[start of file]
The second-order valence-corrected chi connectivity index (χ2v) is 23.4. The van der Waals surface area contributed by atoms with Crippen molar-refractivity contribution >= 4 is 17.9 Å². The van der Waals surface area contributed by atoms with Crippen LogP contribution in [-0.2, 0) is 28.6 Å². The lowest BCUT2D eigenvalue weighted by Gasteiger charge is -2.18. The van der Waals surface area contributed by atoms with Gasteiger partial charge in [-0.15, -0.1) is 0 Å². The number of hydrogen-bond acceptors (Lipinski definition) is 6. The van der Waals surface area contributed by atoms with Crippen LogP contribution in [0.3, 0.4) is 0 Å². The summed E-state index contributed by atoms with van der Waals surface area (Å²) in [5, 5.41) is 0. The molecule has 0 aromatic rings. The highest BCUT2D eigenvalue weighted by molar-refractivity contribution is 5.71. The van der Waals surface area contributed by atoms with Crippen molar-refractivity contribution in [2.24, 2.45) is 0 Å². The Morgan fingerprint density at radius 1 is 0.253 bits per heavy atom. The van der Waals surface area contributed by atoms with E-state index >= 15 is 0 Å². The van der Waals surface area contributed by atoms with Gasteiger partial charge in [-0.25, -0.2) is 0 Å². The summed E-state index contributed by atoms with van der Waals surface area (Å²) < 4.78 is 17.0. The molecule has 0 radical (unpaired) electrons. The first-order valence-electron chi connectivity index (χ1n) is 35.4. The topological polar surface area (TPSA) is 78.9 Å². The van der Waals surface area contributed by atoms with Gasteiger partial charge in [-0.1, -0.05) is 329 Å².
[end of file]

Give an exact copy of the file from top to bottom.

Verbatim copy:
The second-order valence-corrected chi connectivity index (χ2v) is 23.4. The van der Waals surface area contributed by atoms with Crippen molar-refractivity contribution >= 4 is 17.9 Å². The van der Waals surface area contributed by atoms with Crippen LogP contribution in [-0.2, 0) is 28.6 Å². The lowest BCUT2D eigenvalue weighted by Gasteiger charge is -2.18. The van der Waals surface area contributed by atoms with Gasteiger partial charge in [-0.15, -0.1) is 0 Å². The number of hydrogen-bond acceptors (Lipinski definition) is 6. The van der Waals surface area contributed by atoms with Crippen LogP contribution in [0.3, 0.4) is 0 Å². The summed E-state index contributed by atoms with van der Waals surface area (Å²) in [5, 5.41) is 0. The molecule has 0 aromatic rings. The highest BCUT2D eigenvalue weighted by molar-refractivity contribution is 5.71. The van der Waals surface area contributed by atoms with Crippen molar-refractivity contribution in [2.24, 2.45) is 0 Å². The Morgan fingerprint density at radius 1 is 0.253 bits per heavy atom. The van der Waals surface area contributed by atoms with E-state index >= 15 is 0 Å². The van der Waals surface area contributed by atoms with Gasteiger partial charge in [-0.25, -0.2) is 0 Å². The summed E-state index contributed by atoms with van der Waals surface area (Å²) < 4.78 is 17.0. The molecule has 0 radical (unpaired) electrons. The first-order valence-electron chi connectivity index (χ1n) is 35.4. The topological polar surface area (TPSA) is 78.9 Å². The van der Waals surface area contributed by atoms with Gasteiger partial charge in [-0.1, -0.05) is 329 Å².